Targeting dietary fat or glycemic load in the treatment of obesity and type 2 diabetes: A randomized controlled trial

Department of Psychiatry, University of Pennsylvania School of Medicine, United States.
Diabetes research and clinical practice (Impact Factor: 2.54). 04/2011; 92(1):37-45. DOI: 10.1016/j.diabres.2010.12.016
Source: PubMed


To compare the effects of lifestyle modification programs that prescribe low-glycemic load (GL) vs. low-fat diets in a randomized trial.
Seventy-nine obese adults with type 2 diabetes received low-fat or low-GL dietary instruction, delivered in 40-week lifestyle modification programs with identical goals for calorie intake and physical activity. Changes in weight, HbA(1c), and other metabolic parameters were compared at weeks 20 and 40.
Weight loss did not differ between groups at week 20 (low-fat: -5.7±3.7%; low-GL: -6.7±4.4%, p=.26) or week 40 (low-fat: -4.5±7.5%; low-GL: -6.4±8.2%, p=.28). Adjusting for changes in antidiabetic medications, subjects on the low-GL diet had larger reductions in HbA(1c) than those on the low-fat diet at week 20 (low-fat: -0.3±0.6%; low-GL: -0.7±0.6%, p=.01), and week 40 (low-fat: -0.1±1.2%; low-GL: -0.8±1.3%; p=.01). Groups did not differ significantly on any other metabolic outcomes (p≥.06).
Results suggest that targeting GL, rather than dietary fat, in a low-calorie diet can significantly enhance the effect of weight loss on HbA(1c) in patients with type 2 diabetes.

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Available from: Stan Schwartz, Aug 27, 2014
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    • "This suggests that obese pregnant women are amenable to changing their diet in response to an intervention based on established theory, and that dietary advice, frequently delivered by health professionals, is likely to be successful in achieving dietary change in obese pregnant women, as previously implied [38]. The reduction in dietary GL achieved was similar (33% v 45%) to that reported in obese type 2 diabetic non-pregnant subjects in which improved glycaemic control was achieved [41]. Recently a similar intervention in 759 pregnant women, showed a lower change in GL (13%), which was associated with a reduction in gestational weight gain in women who had previously delivered a large for gestational age infant [42]. "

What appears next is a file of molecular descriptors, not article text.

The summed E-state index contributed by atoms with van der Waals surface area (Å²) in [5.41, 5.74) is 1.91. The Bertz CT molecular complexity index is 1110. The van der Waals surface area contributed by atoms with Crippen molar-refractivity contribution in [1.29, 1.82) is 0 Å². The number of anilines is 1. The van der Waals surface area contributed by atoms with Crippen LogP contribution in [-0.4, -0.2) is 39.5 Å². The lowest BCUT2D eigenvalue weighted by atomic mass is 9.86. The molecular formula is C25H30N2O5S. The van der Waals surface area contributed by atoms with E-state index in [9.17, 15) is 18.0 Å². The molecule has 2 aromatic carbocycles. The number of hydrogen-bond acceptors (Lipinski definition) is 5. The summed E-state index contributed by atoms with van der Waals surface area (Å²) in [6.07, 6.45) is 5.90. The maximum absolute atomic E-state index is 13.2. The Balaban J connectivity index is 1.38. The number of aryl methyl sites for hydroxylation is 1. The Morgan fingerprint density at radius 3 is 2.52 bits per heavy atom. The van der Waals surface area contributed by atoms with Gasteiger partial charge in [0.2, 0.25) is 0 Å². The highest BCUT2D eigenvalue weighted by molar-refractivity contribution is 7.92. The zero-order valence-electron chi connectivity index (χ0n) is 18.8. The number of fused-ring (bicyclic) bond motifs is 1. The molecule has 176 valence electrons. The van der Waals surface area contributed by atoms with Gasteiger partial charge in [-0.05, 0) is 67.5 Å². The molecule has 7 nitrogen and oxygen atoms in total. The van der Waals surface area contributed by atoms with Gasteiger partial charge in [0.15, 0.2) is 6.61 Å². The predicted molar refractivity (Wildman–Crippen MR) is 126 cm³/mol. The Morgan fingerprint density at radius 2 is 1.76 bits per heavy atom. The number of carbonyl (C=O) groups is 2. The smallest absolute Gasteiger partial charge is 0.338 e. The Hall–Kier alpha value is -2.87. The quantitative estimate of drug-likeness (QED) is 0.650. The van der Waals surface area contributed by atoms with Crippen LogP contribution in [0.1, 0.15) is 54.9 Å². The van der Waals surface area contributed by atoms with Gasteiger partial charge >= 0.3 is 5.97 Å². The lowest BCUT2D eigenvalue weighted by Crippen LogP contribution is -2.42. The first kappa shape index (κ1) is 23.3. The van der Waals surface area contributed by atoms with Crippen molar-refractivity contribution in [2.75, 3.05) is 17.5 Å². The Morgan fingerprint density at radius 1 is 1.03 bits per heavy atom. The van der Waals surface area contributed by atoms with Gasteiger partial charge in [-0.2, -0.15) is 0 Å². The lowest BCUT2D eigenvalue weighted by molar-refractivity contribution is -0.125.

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    ABSTRACT: Complex interventions in obese pregnant women should be theoretically based, feasible and shown to demonstrate anticipated behavioural change prior to inception of large randomised controlled trials (RCTs). The aim was to determine if a) a complex intervention in obese pregnant women leads to anticipated changes in diet and physical activity behaviours, and b) to refine the intervention protocol through process evaluation of intervention fidelity. We undertook a pilot RCT of a complex intervention in obese pregnant women, comparing routine antenatal care with an intervention to reduce dietary glycaemic load and saturated fat intake, and increase physical activity. Subjects included 183 obese pregnant women (mean BMI 36.3 kg/m2). Diet was assessed by repeated triple pass 24-hour dietary recall and physical activity by accelerometry and questionnaire, at 16+0 to 18+6 and at 27+0 to 28+6 weeks’ gestation in women in control and intervention arms. Attitudes to behaviour change and quality of life were assessed and a process evaluation undertaken. The full RCT protocol was undertaken to assess feasibility. Compared to women in the control arm, women in the intervention arm had a significant reduction in dietary glycaemic load (33 points, 95% CI −47 to −20), (p < 0.001) and saturated fat intake (−1.6% energy, 95% CI −2.8 to −0. 3) at 28 weeks’ gestation. Objectively measured physical activity did not change. Physical discomfort and sustained barriers to physical activity were common at 28 weeks’ gestation. Process evaluation identified barriers to recruitment, group attendance and compliance, leading to modification of intervention delivery. This pilot trial of a complex intervention in obese pregnant women suggests greater potential for change in dietary intake than for change in physical activity, and through process evaluation illustrates the considerable advantage of performing an exploratory trial of a complex intervention in obese pregnant women before undertaking a large RCT. Trial registration Trial Registration Number: ISRCTN89971375